Samsung Leader Is Named a Suspect in South Korean Bribery Inquiry

SEOUL, South Korea — A special prosecutor investigating the corruption scandal that led to President Park Geun-hye’s impeachment summoned the de facto head of Samsung for questioning on Wednesday, calling him a bribery suspect.

The de facto leader, Jay Y. Lee, the vice chairman of Samsung, will be questioned on Thursday, according to the special prosecutor’s office, which recommended that he also be investigated on suspicion of perjury. Mr. Lee effectively runs Samsung, South Korea’s largest conglomerate; he is the son of its chairman, Lee Kun-hee, who has been incapacitated with health problems.

He is expected to be asked whether multimillion-dollar donations that Samsung made to two foundations controlled by Choi Soon-sil, a longtime friend of the president, amounted to bribes, and what role, if any, he played in the decision to give the money. Investigators at the special prosecutor’s office have questioned other senior Samsung executives as suspects about the bribery accusations.

Neither Samsung nor Mr. Lee responded immediately to the announcement on Wednesday.

Allegations that Ms. Park helped Ms. Choi extort millions in bribes from Samsung and other companies are at the heart of the corruption scandal that led to the National Assembly’s vote to impeach her last month. Since then, Ms. Park’s powers have been suspended, and she is on trial at the Constitutional Court, which will ultimately decide whether to end her presidency.

Last month, Mr. Lee testified at a National Assembly hearing that he was not involved in the decision by Samsung to make the donations. He also said that the donations were not voluntary, suggesting that the company was a victim of extortion, not a participant in bribery.

The reference on Wednesday to possible perjury charges against Mr. Lee stemmed from that testimony. The special prosecutor’s office said it had evidence that Mr. Lee had “received a request for bribery from the president and ordered Samsung subsidiaries to send bribes to destinations designated by the president.”

It asked the National Assembly to file a perjury complaint against Mr. Lee, which would authorize the special prosecutor to open an investigation of that charge.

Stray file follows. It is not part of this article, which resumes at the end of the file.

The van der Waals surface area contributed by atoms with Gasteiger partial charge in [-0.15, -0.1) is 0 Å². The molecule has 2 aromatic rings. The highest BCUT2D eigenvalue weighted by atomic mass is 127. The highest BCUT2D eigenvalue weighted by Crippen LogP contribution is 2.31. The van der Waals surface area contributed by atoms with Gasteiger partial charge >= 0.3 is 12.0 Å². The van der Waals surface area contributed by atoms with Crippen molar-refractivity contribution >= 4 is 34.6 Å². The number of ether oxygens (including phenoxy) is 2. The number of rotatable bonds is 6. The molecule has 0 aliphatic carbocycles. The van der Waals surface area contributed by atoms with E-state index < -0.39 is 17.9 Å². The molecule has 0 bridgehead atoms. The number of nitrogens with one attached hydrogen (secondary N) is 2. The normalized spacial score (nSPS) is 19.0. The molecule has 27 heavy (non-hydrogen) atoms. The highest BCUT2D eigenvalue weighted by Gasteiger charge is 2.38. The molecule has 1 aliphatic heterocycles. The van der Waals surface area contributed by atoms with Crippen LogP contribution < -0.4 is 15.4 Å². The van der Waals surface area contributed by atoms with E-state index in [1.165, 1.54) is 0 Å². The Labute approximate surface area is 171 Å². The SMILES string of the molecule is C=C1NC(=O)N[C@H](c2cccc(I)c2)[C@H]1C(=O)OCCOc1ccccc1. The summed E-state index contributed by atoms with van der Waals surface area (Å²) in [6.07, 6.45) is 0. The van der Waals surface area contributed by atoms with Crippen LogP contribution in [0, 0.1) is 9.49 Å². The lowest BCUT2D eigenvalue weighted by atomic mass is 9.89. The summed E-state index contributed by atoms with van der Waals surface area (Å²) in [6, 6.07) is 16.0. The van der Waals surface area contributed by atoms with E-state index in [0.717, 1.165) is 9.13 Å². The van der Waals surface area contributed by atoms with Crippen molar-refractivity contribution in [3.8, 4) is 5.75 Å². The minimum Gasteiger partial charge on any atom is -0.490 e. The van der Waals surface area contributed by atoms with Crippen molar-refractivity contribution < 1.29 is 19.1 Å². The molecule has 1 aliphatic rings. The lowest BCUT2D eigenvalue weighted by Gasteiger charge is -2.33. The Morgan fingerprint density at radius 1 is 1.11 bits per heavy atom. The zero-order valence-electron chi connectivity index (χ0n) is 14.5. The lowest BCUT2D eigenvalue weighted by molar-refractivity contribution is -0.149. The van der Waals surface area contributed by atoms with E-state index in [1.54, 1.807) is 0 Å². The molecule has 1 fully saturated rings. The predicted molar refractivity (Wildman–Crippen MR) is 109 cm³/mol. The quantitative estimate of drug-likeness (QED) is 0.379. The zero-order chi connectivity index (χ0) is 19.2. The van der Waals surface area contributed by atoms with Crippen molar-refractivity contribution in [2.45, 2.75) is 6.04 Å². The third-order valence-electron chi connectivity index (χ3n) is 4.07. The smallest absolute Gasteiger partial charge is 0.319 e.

Asked whether investigators would seek to arrest Mr. Lee on bribery charges, a spokesman for the special prosecutor’s office, Lee Kyu-chul, said, “All possibilities are open.”

In November, state prosecutors indicted Ms. Choi on charges of coercing 53 big businesses, including Samsung, to contribute $69 million to her two foundations. They identified Ms. Park as an accomplice but stopped short of filing any charges against the businesses, all of which insisted that they were under government pressure to donate.

In its impeachment bill, the National Assembly asserted that the donations were bribes, made with the expectation of political favors from the president.

The special prosecutor, which took over the investigations from the state prosecutors last month, has been looking into possible bribery charges against not only Ms. Park but the businesses, particularly Samsung. Ms. Park cannot be indicted while in office.

Samsung gave the largest donations to Ms. Choi’s foundations, totaling $17 million. Unlike the other corporate contributors, it went beyond support for the foundations, signing an $18 million contract with a sports management company that Ms. Choi ran in Germany, to fund a program for training Korean equestrians, which mainly benefited Ms. Choi’s daughter. Samsung also contributed $1.3 million to a winter sports program for young athletes that Ms. Choi and her nephew ran.

Also on Wednesday, the special prosecutor’s office said it had acquired a tablet computer used by Ms. Choi that contained emails she exchanged with a Samsung executive. The emails contained information about the financial support provided by Samsung, the prosecutor’s office said.

The special prosecutor has been investigating whether Samsung gave its support to Ms. Choi in exchange for a decision by the government-controlled National Pension Service to support a contentious merger of two Samsung affiliates in 2015. Moon Hyung-pyo, chairman of the pension fund, was arrested last month on charges that he illegally pressured the fund to back that merger when he was South Korea’s health and welfare minister.

The national pension fund’s support was crucial for the merger, which analysts said helped Mr. Lee inherit control of Samsung from his father.